Unsurprisingly, private space trips are using unfathomable amounts of resources

As the billionaire space race heats up among Branson, Musk and Bezos, many are wondering just how much damage the rich kids’ whizzing contest is doing to the environment. As it turns out, private space trips are leaving behind massive carbon footprints.

The carbon footprint of private space trips is insane

The 2022 World Inequality Report revealed that the private space industry is chewing through resources. In the report, it was revealed that most a single rocket launch emits more carbon dioxide than the majority of the world will use in their lifetime.

The report reveals “the most conspicuous illustration of extreme pollution associated with wealth inequality in recent years is the development of space travel”. In just 11 minutes, a single rocket launch spews out 75 tonnes of carbon per passenger.

In comparison,  “one billion individuals emit less than one tonne per person per year. Over their lifetime, this group of one billion individuals does not emit more than 75 tonnes of carbon per person.”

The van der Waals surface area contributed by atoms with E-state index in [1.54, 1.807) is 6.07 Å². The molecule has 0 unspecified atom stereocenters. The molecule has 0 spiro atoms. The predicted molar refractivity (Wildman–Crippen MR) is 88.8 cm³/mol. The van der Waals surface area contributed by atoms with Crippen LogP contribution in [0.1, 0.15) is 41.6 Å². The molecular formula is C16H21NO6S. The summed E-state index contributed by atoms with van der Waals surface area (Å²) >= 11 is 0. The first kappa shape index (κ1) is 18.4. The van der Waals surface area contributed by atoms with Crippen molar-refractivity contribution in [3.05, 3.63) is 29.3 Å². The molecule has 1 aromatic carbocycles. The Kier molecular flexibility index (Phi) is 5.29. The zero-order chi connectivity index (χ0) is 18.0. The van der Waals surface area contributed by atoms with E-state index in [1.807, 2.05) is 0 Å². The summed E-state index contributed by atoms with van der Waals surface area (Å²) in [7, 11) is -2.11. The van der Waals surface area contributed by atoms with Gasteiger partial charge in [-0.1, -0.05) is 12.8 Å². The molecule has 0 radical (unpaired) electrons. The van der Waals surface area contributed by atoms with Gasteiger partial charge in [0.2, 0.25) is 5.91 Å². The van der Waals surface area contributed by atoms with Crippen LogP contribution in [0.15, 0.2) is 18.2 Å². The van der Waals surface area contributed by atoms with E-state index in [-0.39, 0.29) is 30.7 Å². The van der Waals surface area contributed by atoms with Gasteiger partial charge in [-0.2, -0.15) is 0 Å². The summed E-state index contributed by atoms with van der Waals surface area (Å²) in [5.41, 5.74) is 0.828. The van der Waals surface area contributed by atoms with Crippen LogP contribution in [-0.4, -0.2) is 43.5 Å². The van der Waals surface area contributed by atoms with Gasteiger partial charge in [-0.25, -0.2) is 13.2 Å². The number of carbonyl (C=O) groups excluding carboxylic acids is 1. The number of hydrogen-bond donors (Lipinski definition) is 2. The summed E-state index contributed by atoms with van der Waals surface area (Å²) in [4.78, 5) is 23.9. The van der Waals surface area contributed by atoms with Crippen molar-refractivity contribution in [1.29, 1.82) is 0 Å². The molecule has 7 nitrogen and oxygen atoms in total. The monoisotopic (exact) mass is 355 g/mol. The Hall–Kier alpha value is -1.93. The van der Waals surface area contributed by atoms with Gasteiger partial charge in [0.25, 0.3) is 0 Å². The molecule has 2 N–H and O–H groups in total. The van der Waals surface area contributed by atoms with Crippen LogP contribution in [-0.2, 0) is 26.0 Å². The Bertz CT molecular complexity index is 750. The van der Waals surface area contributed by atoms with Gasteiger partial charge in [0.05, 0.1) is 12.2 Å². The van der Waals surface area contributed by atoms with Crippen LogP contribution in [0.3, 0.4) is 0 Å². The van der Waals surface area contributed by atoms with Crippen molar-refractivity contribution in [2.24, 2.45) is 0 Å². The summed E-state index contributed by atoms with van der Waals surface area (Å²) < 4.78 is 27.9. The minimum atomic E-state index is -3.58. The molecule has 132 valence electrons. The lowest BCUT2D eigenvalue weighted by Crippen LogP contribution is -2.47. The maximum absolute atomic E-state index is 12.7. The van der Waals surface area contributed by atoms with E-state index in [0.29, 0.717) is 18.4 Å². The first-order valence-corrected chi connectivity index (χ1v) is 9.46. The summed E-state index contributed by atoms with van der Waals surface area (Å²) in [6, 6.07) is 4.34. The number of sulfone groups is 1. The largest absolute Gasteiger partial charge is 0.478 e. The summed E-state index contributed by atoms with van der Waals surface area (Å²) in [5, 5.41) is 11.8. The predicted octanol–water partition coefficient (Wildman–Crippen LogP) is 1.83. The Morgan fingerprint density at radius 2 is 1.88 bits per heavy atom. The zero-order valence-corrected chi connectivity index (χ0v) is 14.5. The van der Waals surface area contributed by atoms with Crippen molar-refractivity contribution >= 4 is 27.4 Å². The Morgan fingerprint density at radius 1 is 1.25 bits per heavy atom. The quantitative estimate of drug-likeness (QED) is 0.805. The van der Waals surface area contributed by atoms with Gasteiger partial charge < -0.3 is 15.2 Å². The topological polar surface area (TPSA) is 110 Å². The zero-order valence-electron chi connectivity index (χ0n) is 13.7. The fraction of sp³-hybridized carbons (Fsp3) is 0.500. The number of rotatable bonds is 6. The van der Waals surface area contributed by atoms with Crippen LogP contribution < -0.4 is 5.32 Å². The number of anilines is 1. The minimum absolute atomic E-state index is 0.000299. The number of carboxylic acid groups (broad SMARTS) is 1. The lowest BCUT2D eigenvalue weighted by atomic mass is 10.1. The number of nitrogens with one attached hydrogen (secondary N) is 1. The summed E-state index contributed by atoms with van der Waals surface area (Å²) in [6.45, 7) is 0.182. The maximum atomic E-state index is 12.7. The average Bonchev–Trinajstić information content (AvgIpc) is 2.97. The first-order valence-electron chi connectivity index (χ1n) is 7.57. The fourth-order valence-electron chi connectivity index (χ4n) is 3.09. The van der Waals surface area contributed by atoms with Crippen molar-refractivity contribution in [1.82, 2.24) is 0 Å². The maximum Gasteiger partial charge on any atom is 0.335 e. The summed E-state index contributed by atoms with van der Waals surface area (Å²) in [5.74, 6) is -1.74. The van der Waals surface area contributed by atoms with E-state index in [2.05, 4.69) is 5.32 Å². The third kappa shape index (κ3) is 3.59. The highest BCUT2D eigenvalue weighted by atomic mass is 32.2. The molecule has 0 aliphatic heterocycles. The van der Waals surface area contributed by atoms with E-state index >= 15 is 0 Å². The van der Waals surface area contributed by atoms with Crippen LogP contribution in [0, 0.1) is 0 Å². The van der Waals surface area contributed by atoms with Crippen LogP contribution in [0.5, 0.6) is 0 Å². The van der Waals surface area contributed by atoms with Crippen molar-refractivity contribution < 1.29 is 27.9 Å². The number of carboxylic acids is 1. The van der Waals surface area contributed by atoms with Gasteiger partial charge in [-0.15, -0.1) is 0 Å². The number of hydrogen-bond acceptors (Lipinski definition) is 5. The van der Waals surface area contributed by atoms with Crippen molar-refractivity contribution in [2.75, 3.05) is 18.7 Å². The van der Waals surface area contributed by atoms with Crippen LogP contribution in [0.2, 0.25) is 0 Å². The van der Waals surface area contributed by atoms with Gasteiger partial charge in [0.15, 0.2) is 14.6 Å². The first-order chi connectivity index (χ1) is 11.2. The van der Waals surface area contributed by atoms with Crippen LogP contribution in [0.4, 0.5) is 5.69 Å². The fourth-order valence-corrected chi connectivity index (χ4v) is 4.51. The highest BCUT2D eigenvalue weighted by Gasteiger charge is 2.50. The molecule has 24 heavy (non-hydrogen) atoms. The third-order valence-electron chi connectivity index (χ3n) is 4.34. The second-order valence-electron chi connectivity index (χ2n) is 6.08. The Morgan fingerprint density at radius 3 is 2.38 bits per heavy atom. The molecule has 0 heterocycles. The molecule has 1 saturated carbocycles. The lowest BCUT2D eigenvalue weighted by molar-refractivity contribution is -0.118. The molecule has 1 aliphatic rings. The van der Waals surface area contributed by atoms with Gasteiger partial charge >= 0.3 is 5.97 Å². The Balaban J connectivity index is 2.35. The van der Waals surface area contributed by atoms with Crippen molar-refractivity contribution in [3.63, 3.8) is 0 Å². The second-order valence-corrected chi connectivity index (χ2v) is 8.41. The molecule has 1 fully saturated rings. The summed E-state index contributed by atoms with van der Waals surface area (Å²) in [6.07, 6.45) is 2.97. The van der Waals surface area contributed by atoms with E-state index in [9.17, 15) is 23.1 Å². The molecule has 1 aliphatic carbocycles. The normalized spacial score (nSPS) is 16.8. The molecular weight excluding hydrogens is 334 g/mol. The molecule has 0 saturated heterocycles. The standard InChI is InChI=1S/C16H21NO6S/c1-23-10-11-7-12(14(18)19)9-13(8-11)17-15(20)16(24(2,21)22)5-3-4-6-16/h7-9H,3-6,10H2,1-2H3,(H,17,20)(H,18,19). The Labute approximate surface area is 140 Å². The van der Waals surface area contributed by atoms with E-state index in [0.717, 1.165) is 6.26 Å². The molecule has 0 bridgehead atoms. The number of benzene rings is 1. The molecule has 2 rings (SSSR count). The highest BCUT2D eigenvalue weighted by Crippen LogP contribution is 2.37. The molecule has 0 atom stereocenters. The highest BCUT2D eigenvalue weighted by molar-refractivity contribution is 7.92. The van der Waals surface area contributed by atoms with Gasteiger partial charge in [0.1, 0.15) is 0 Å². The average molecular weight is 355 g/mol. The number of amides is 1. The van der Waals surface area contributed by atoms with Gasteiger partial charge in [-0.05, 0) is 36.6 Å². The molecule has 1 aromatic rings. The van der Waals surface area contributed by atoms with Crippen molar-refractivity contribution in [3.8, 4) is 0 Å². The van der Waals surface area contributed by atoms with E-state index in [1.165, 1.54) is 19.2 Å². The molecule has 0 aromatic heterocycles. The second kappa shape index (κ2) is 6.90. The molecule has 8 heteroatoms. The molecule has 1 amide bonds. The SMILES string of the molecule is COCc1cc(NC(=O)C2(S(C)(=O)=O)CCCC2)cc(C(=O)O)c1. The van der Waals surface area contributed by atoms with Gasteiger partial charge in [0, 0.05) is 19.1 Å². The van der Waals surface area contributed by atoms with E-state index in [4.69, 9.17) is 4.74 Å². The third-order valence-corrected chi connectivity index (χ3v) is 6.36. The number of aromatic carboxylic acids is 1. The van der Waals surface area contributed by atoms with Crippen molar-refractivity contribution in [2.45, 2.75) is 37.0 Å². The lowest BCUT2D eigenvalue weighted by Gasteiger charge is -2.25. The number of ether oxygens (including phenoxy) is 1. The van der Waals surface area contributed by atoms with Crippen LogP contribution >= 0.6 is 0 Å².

While the WIR didn't note any specific private space trips, it's not hard to infer which launch they were using as an example. Jeff Bezos’ trip into space earlier this year was almost exactly 11-minutes long, just like in the report. Additionally, that trip was repeated for William Shatner, who became the oldest man in space.

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They'll keep happening

Despite being called out, the private space trips of billionaires will continue. Bezos and Branson aren't finished “joyriding to space”, and they're also not the last members of the mega-rich to go to the stars.

For example, Japanese billionare Yusaku Maezawa is currently on a Branson-planned trip to the International Space Station. Maezawa will be on the ISS for a total of 12 days. The trip is seemingly a backup after plans to go to The Moon with a girlfriend fell through as he was unable to find a girlfriend.

Of course, the excess on the rich will have an effect on everyday people. As worldwide goals aim to become carbon neutral to reduce the rise of climate change, privatised space launches are actively fighting against that target.

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